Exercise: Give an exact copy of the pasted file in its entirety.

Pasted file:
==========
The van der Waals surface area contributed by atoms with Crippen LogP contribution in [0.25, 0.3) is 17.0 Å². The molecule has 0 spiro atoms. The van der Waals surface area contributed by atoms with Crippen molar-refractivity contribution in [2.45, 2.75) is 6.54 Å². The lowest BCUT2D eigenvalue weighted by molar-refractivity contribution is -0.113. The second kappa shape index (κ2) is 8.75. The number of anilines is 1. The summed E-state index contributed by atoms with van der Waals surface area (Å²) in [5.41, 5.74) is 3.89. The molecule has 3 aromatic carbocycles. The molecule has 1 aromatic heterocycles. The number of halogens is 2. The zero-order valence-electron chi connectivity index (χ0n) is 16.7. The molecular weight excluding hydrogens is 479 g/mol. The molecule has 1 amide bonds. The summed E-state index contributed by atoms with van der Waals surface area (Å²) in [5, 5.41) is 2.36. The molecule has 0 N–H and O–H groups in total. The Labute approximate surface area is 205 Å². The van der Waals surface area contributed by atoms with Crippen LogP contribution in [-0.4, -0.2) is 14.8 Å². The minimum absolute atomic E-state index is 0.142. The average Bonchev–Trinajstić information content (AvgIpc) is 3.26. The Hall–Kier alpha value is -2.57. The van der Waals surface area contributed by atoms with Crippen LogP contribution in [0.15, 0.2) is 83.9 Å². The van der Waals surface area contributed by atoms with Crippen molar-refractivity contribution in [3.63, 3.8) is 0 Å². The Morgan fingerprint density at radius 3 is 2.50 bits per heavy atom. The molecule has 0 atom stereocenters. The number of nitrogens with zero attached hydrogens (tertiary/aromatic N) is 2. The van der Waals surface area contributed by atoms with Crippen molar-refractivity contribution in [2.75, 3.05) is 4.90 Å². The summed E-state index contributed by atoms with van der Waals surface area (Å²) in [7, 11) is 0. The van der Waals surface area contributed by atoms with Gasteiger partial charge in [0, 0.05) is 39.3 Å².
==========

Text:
The van der Waals surface area contributed by atoms with Crippen LogP contribution in [0.25, 0.3) is 17.0 Å². The molecule has 0 spiro atoms. The van der Waals surface area contributed by atoms with Crippen molar-refractivity contribution in [2.45, 2.75) is 6.54 Å². The lowest BCUT2D eigenvalue weighted by molar-refractivity contribution is -0.113. The second kappa shape index (κ2) is 8.75. The number of anilines is 1. The summed E-state index contributed by atoms with van der Waals surface area (Å²) in [5.41, 5.74) is 3.89. The molecule has 3 aromatic carbocycles. The molecule has 1 aromatic heterocycles. The number of halogens is 2. The zero-order valence-electron chi connectivity index (χ0n) is 16.7. The molecular weight excluding hydrogens is 479 g/mol. The molecule has 1 amide bonds. The summed E-state index contributed by atoms with van der Waals surface area (Å²) in [5, 5.41) is 2.36. The molecule has 0 N–H and O–H groups in total. The Labute approximate surface area is 205 Å². The van der Waals surface area contributed by atoms with Crippen LogP contribution in [-0.4, -0.2) is 14.8 Å². The minimum absolute atomic E-state index is 0.142. The average Bonchev–Trinajstić information content (AvgIpc) is 3.26. The Hall–Kier alpha value is -2.57. The van der Waals surface area contributed by atoms with Crippen LogP contribution in [0.15, 0.2) is 83.9 Å². The van der Waals surface area contributed by atoms with Crippen molar-refractivity contribution in [3.63, 3.8) is 0 Å². The Morgan fingerprint density at radius 3 is 2.50 bits per heavy atom. The molecule has 0 atom stereocenters. The number of nitrogens with zero attached hydrogens (tertiary/aromatic N) is 2. The van der Waals surface area contributed by atoms with Crippen molar-refractivity contribution in [2.75, 3.05) is 4.90 Å². The summed E-state index contributed by atoms with van der Waals surface area (Å²) in [7, 11) is 0. The van der Waals surface area contributed by atoms with Gasteiger partial charge in [0, 0.05) is 39.3 Å².